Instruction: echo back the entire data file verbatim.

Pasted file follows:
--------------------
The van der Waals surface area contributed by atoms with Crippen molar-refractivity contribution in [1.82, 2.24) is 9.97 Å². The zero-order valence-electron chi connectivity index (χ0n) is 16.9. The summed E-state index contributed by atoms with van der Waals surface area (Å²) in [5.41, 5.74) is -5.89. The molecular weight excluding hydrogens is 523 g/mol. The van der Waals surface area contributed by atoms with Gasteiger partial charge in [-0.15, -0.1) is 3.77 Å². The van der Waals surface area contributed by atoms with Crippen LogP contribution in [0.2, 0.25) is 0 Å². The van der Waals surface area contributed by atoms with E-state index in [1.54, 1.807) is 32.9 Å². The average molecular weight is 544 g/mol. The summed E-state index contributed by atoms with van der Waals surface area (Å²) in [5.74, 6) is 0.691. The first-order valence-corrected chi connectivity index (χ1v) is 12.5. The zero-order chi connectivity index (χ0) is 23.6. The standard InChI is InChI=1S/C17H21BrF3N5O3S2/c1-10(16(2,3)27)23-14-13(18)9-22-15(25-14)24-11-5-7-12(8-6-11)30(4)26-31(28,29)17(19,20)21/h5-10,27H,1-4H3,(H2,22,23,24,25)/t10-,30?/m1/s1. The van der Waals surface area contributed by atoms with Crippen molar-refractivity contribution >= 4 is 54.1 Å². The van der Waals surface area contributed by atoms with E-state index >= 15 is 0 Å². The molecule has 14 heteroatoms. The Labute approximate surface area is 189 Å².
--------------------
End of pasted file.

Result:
The van der Waals surface area contributed by atoms with Crippen molar-refractivity contribution in [1.82, 2.24) is 9.97 Å². The zero-order valence-electron chi connectivity index (χ0n) is 16.9. The summed E-state index contributed by atoms with van der Waals surface area (Å²) in [5.41, 5.74) is -5.89. The molecular weight excluding hydrogens is 523 g/mol. The van der Waals surface area contributed by atoms with Gasteiger partial charge in [-0.15, -0.1) is 3.77 Å². The van der Waals surface area contributed by atoms with Crippen LogP contribution in [0.2, 0.25) is 0 Å². The van der Waals surface area contributed by atoms with E-state index in [1.54, 1.807) is 32.9 Å². The average molecular weight is 544 g/mol. The summed E-state index contributed by atoms with van der Waals surface area (Å²) in [5.74, 6) is 0.691. The first-order valence-corrected chi connectivity index (χ1v) is 12.5. The zero-order chi connectivity index (χ0) is 23.6. The standard InChI is InChI=1S/C17H21BrF3N5O3S2/c1-10(16(2,3)27)23-14-13(18)9-22-15(25-14)24-11-5-7-12(8-6-11)30(4)26-31(28,29)17(19,20)21/h5-10,27H,1-4H3,(H2,22,23,24,25)/t10-,30?/m1/s1. The van der Waals surface area contributed by atoms with Crippen molar-refractivity contribution >= 4 is 54.1 Å². The van der Waals surface area contributed by atoms with E-state index >= 15 is 0 Å². The molecule has 14 heteroatoms. The Labute approximate surface area is 189 Å².